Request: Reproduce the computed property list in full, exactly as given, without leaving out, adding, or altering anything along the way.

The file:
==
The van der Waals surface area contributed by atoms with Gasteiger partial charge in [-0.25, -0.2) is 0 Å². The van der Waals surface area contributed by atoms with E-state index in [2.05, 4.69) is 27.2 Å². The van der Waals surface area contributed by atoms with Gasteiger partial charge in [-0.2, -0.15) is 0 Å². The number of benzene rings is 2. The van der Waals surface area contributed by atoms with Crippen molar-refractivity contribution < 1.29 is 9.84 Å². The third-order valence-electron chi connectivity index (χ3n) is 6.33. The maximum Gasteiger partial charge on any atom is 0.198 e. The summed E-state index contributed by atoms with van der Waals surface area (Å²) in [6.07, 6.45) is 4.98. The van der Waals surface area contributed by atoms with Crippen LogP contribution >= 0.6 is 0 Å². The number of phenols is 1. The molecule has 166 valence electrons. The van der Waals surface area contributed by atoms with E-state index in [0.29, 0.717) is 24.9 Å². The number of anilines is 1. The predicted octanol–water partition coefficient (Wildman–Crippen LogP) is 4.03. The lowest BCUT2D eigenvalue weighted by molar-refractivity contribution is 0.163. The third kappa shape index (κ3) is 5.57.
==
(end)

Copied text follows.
The van der Waals surface area contributed by atoms with Gasteiger partial charge in [-0.25, -0.2) is 0 Å². The van der Waals surface area contributed by atoms with E-state index in [2.05, 4.69) is 27.2 Å². The van der Waals surface area contributed by atoms with Gasteiger partial charge in [-0.2, -0.15) is 0 Å². The number of benzene rings is 2. The van der Waals surface area contributed by atoms with Crippen molar-refractivity contribution < 1.29 is 9.84 Å². The third-order valence-electron chi connectivity index (χ3n) is 6.33. The maximum Gasteiger partial charge on any atom is 0.198 e. The summed E-state index contributed by atoms with van der Waals surface area (Å²) in [6.07, 6.45) is 4.98. The van der Waals surface area contributed by atoms with Crippen LogP contribution >= 0.6 is 0 Å². The number of phenols is 1. The molecule has 166 valence electrons. The van der Waals surface area contributed by atoms with E-state index in [0.29, 0.717) is 24.9 Å². The number of anilines is 1. The predicted octanol–water partition coefficient (Wildman–Crippen LogP) is 4.03. The lowest BCUT2D eigenvalue weighted by molar-refractivity contribution is 0.163. The third kappa shape index (κ3) is 5.57.